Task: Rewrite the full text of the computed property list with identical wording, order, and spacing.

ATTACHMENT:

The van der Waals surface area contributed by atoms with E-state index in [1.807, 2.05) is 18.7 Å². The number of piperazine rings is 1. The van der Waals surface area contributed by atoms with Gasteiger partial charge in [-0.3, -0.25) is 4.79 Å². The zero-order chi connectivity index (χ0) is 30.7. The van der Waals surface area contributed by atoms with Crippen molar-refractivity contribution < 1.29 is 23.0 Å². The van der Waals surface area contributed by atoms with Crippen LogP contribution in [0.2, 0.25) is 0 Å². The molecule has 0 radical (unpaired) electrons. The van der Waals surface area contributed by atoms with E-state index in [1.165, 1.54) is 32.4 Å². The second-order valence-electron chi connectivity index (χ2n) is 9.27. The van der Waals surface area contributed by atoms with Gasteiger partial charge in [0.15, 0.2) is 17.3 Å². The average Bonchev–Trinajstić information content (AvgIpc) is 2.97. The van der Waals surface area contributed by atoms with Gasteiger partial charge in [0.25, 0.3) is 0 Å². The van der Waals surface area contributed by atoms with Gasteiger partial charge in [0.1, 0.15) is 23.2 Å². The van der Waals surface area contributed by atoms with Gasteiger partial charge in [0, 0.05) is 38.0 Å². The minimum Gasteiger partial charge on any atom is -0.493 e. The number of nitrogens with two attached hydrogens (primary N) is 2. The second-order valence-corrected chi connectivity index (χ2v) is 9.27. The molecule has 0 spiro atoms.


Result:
The van der Waals surface area contributed by atoms with E-state index in [1.807, 2.05) is 18.7 Å². The number of piperazine rings is 1. The van der Waals surface area contributed by atoms with Gasteiger partial charge in [-0.3, -0.25) is 4.79 Å². The zero-order chi connectivity index (χ0) is 30.7. The van der Waals surface area contributed by atoms with Crippen molar-refractivity contribution < 1.29 is 23.0 Å². The van der Waals surface area contributed by atoms with Crippen LogP contribution in [0.2, 0.25) is 0 Å². The molecule has 0 radical (unpaired) electrons. The van der Waals surface area contributed by atoms with E-state index in [1.165, 1.54) is 32.4 Å². The second-order valence-electron chi connectivity index (χ2n) is 9.27. The van der Waals surface area contributed by atoms with Gasteiger partial charge in [0.15, 0.2) is 17.3 Å². The average Bonchev–Trinajstić information content (AvgIpc) is 2.97. The van der Waals surface area contributed by atoms with Gasteiger partial charge in [0.25, 0.3) is 0 Å². The van der Waals surface area contributed by atoms with Gasteiger partial charge in [0.1, 0.15) is 23.2 Å². The van der Waals surface area contributed by atoms with Gasteiger partial charge in [0, 0.05) is 38.0 Å². The minimum Gasteiger partial charge on any atom is -0.493 e. The number of nitrogens with two attached hydrogens (primary N) is 2. The second-order valence-corrected chi connectivity index (χ2v) is 9.27. The molecule has 0 spiro atoms.